The strongest harmonic in both Honey Buzzard and Common Buzzard calls is at a similar pitch in the 2-3 kHz range.

Mimicry by Jay:

A very interesting mimic of Common Buzzard calls is the Jay Garrulus glandarius, at least in mainland Europe. See for instance Collins Bird Guide (2001, p.332). This mimicry was recorded in Corsica in July 2003 with calls from within a roadside tree near a town. The calls were quite convincing and only, on close inspection of the tree, was the singer identified. The mimicry presumably acts as a deterrent to Goshawks, one of the Jay's chief predators. In conjunction with Duff's article in 2006 on how Honey Buzzard juveniles apparently mimic Common Buzzards to try and avoid predation by Goshawk, this builds up a picture of perhaps a number of species using Common Buzzard features to fend off the Goshawk. This mimicry by the Jay is not so common in Britain (is it known at all?), perhaps reflecting events of the last few centuries when Goshawks became extinct in the area and such mimicry was not needed.

Pinarellu, Corsica, 23 July 2003   wave   spectrogram

The mimicking calls of the Jay are typically 1.0-1.2 secs long with the main harmonic peaking at 3.1 kHz and descending to 2.1kHz. There are a number of other much weaker harmonics at about 4.5-3.2kHz, 6.0-4.5kHz and 1.2-1.0kHz. The upstroke is very steep as in Common Buzzard but the descent is longer than in many adult Common Buzzard calls and there is a tremor or upswing at times towards the end. Indeed the Jay calls here are closer to those of Common Buzzard juveniles (see below) than to Common Buzzard adults.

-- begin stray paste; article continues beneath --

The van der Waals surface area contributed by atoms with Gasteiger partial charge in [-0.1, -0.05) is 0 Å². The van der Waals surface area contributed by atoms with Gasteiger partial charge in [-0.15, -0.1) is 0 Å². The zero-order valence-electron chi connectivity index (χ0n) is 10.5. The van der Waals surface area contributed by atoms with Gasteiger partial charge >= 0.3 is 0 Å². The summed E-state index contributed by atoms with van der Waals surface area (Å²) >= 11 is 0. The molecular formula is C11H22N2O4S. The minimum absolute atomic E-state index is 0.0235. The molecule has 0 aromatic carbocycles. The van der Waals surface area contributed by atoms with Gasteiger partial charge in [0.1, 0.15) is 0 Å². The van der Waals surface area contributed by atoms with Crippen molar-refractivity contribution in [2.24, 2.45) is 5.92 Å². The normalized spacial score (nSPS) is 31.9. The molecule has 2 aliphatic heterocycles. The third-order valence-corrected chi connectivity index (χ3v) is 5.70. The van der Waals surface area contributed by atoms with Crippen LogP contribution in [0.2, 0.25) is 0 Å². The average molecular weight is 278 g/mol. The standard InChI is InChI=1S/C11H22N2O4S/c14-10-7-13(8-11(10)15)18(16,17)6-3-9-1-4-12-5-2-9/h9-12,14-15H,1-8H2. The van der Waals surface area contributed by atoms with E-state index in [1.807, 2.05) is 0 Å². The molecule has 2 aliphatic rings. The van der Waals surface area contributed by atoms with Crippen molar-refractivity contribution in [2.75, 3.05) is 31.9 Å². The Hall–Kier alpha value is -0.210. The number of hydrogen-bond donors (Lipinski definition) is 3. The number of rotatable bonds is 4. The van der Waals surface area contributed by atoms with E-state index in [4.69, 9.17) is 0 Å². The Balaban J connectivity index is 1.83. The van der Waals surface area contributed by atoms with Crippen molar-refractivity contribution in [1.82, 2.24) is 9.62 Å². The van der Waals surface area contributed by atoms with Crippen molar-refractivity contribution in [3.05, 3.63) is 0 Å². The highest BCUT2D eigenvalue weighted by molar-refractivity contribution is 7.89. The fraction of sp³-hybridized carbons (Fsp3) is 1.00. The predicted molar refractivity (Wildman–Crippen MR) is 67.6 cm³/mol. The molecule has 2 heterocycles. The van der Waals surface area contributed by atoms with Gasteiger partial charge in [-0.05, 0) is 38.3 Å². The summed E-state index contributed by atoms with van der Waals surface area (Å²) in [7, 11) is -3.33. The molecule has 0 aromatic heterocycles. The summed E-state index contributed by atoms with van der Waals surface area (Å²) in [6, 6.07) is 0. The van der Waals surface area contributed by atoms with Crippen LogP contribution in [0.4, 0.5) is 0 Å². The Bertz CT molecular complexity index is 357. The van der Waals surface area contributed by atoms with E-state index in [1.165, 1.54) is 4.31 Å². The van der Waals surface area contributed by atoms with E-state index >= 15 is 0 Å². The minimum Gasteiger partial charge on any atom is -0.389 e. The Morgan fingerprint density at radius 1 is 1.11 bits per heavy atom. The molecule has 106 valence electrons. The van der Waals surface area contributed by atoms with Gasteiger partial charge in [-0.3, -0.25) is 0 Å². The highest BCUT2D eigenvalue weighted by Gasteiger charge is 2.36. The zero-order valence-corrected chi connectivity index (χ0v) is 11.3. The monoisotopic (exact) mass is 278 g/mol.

Additional Flight Calls:

Common Buzzard Flight Calls

Allen, Northumberland, 7 June 2005, adult wave spectrogram Note multiple harmonics, shorter downstroke (more even to upstroke) and greater intensity throughout.

South Tyne, Northumberland, 16 July 2003, adult wave 1 2

South Tyne, Northumberland, 16 July 2003, adult spectrogram 1 2 3 4

Flight Calls of Common Buzzard Juvenile

Eals, South Tyne, Northumberland, 14 August 2004, juvenile calls in flight

wave spectrogram